A. I will highlight the most important ones: we have carefully followed the textual basis of the Bear Bible, also checking it with the review of Valera. I highlight this, because other revisions have compared the Reina-Valera with modern manuscripts of the Bible.

We have checked it against the Stuttgart Hebrew Bible for the Old Testament, and against the basis of the critical text in Greek for the New Testament, but we have avoided making textual corrections.

However, we have included some footnotes, that show the most relevant textual variants of the most numerous and important manuscripts that we currently have.

We have scrupulously followed the original exegetical choices made by Casiodoro and Cipriano. But we have allowed ourselves to make some exegetical changes, when we have considered that these modifications clarified and improved the understanding of the text.

Grammar and spelling have been improved, adjusting it to current regulations that changed in 2010. The reader will appreciate this in the accentuation and in a small relaxation in the use of punctuation, so that the text will be more agile.

We have changed words that are no longer well understood and are meaningless for new readers. We have also replaced words which, although understood, did not accurately reflect the meaning of the original text.

For example, Paul in his letters uses the word “saint”, but Paul’s concept of “saint” is not the one we have in the context of our society, specially in some countries of Roman Catholic tradition. Paul is referring to those who are part of the Christian community.

Other changes have to do with currencies, weights or measures, we have updated them, so that it is easier to understand the text. Furthermore, the poetic texts are now distinguished from the narrative with an indentation in the composition of the page.

We have also decided not to use the name “Jehovah”, but to use “The Lord”. It is something that was not done in 1995 and many people requested it. This is not our invention, but it has been done since the 3rd century. It is not a question of fashion, but there is a philological criterion.

Q. The Reina Valera 1960 version is almost 60 years old, but it is still one of the most used. Do you think this new revision will be able to take its place?

A. This is a good question. I don’t think so, but I don’t think it should. Every Bible has its space. Reina Valera 60 has had its time and its space. As my teacher and friend Plutarco Bonilla likes to say, every Bible has had its time. There are Bibles that have made history.

RV60 has made history, but times have changed. We have to distinguish two terms: value and validity. The RV60, which is widely used in the Protestant world, has an indisputable validity and is rightly held in very high esteem. But regarding its value, we have to take into account the changes in language and its uses.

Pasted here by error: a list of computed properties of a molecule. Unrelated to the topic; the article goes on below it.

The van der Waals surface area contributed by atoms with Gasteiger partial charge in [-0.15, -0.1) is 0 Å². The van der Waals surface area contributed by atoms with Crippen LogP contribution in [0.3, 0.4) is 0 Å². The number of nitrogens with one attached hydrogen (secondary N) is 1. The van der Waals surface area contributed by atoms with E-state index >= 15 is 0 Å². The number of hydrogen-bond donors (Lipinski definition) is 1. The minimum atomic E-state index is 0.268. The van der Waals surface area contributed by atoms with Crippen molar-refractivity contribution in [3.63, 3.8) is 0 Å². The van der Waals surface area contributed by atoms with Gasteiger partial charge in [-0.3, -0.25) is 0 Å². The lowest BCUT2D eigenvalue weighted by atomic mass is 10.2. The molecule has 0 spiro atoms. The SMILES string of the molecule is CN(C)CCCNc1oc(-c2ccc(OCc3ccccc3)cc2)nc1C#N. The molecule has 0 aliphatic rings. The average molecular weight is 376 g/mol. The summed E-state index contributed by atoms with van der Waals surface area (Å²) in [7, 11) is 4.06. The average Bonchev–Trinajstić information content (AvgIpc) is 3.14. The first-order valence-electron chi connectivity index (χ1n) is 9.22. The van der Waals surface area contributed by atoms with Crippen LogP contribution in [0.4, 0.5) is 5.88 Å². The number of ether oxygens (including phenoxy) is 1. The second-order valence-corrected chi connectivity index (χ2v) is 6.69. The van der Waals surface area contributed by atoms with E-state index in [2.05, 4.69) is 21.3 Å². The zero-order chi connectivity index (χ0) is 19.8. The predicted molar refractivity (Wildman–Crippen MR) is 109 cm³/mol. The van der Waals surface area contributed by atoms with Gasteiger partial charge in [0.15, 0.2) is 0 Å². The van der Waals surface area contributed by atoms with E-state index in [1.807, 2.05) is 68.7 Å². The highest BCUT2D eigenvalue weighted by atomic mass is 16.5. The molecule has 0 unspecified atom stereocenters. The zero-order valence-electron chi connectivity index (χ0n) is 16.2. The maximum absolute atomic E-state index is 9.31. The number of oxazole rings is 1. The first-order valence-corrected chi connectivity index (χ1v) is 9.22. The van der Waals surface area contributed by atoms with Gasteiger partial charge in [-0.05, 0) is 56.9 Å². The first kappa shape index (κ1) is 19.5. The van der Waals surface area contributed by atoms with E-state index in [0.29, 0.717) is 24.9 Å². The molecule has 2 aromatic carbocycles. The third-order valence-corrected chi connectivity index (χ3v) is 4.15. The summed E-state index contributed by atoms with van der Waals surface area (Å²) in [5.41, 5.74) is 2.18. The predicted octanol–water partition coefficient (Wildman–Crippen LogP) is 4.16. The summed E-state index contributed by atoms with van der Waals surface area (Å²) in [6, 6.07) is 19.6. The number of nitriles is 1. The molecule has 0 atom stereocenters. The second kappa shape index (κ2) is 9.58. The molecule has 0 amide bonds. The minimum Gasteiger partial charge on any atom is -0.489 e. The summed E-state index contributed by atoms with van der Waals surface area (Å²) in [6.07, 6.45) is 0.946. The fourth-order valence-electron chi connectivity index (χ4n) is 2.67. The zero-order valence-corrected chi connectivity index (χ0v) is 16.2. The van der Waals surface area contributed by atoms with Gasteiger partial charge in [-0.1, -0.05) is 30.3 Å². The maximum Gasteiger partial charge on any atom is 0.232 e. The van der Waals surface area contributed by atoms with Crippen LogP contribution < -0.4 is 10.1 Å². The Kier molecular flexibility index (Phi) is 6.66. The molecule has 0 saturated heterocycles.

Let us think that when Casiodoro de Reina published it in 1569, barely 33 years later Cipriano de Valera considered it necessary to undertake a process of revision. Now 450 years have passed since the Bear Bible was published, and throughout this time, there have been about twenty revisions.

The Reina-Valera 2020 must respond to the needs and challenges of our time, keeping the spirit and the tradition of Reina and Valera in full force. It deserves to preserve all its value and validity, because it is Sacred Scripture, and because it is a very important part of the tradition and history of the Protestant people.

We know that the transition from the 1960 text to the 2020 text is going to take a long time. The transition from 1909 to 1960 took a long time as well. And although “I am not a prophet or the son of a prophet”, I venture that many of the things that are going to be said to avoid using 2020, will be the same as those said at that time.

Q. What dissemination plans do you have for this new version?

A. We will make a wide dissemination through the evangelical bookstores, as well as through our website. Furthermore, it will be distributed outside of Spain through the national Bible Societies.

In a very short time, it will be available for free in a digital version, through the YouVersion application, because this is not done to earn money, but rather it is a missionary project.

We are also working on a study version with notes, which will be available later this year or at the beginning of 2021.

Editor’s note: This article was republished from Evangelical Focus under a Creative Commons license.


Faithfully Magazine Fall 2020 Special Edition Final Digital PDF DownloadRead the new issue of Faithfully Magazine... Featuring Brenda Salter McNeil, Stuart Greaves, Irwyn Ince, Michael McBride, Traci Blackmon, Dwight McKissic, Van Moody, JeVon Bolden, Heather T. Day.

    Report

    What do you think?

    Written by FM Editors

    Faithfully Magazine is a fresh, bold and exciting news and culture publication that covers issues, conversations and events impacting Christian communities of color.